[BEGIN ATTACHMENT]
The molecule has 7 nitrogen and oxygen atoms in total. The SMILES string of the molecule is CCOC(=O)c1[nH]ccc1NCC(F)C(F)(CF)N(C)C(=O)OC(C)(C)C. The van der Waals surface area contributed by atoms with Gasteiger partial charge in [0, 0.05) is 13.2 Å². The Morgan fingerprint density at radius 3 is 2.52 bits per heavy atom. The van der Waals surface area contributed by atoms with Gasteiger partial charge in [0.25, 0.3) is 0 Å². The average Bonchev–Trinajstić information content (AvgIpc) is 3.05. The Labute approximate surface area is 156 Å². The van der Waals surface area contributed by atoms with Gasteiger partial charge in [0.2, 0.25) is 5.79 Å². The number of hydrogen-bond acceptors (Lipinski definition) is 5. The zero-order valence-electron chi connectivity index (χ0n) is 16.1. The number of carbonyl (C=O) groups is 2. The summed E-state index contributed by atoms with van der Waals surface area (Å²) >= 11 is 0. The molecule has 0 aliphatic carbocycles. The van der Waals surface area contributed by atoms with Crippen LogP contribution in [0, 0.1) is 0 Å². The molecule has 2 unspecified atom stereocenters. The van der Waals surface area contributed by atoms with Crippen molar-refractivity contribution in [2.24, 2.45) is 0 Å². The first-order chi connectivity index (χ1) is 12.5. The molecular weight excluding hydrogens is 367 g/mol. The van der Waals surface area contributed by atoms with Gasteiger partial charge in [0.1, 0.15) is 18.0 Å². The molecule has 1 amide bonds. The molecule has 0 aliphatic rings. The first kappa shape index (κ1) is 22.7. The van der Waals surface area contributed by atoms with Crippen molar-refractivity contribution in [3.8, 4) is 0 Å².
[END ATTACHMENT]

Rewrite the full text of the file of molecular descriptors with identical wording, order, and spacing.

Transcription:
The molecule has 7 nitrogen and oxygen atoms in total. The SMILES string of the molecule is CCOC(=O)c1[nH]ccc1NCC(F)C(F)(CF)N(C)C(=O)OC(C)(C)C. The van der Waals surface area contributed by atoms with Gasteiger partial charge in [0, 0.05) is 13.2 Å². The Morgan fingerprint density at radius 3 is 2.52 bits per heavy atom. The van der Waals surface area contributed by atoms with Gasteiger partial charge in [0.25, 0.3) is 0 Å². The average Bonchev–Trinajstić information content (AvgIpc) is 3.05. The Labute approximate surface area is 156 Å². The van der Waals surface area contributed by atoms with Gasteiger partial charge in [0.2, 0.25) is 5.79 Å². The number of hydrogen-bond acceptors (Lipinski definition) is 5. The zero-order valence-electron chi connectivity index (χ0n) is 16.1. The number of carbonyl (C=O) groups is 2. The summed E-state index contributed by atoms with van der Waals surface area (Å²) >= 11 is 0. The molecule has 0 aliphatic carbocycles. The van der Waals surface area contributed by atoms with Crippen LogP contribution in [0, 0.1) is 0 Å². The molecule has 2 unspecified atom stereocenters. The van der Waals surface area contributed by atoms with Crippen molar-refractivity contribution in [2.24, 2.45) is 0 Å². The first-order chi connectivity index (χ1) is 12.5. The molecular weight excluding hydrogens is 367 g/mol. The van der Waals surface area contributed by atoms with Gasteiger partial charge in [0.1, 0.15) is 18.0 Å². The molecule has 1 amide bonds. The molecule has 0 aliphatic rings. The first kappa shape index (κ1) is 22.7. The van der Waals surface area contributed by atoms with Crippen molar-refractivity contribution in [3.8, 4) is 0 Å².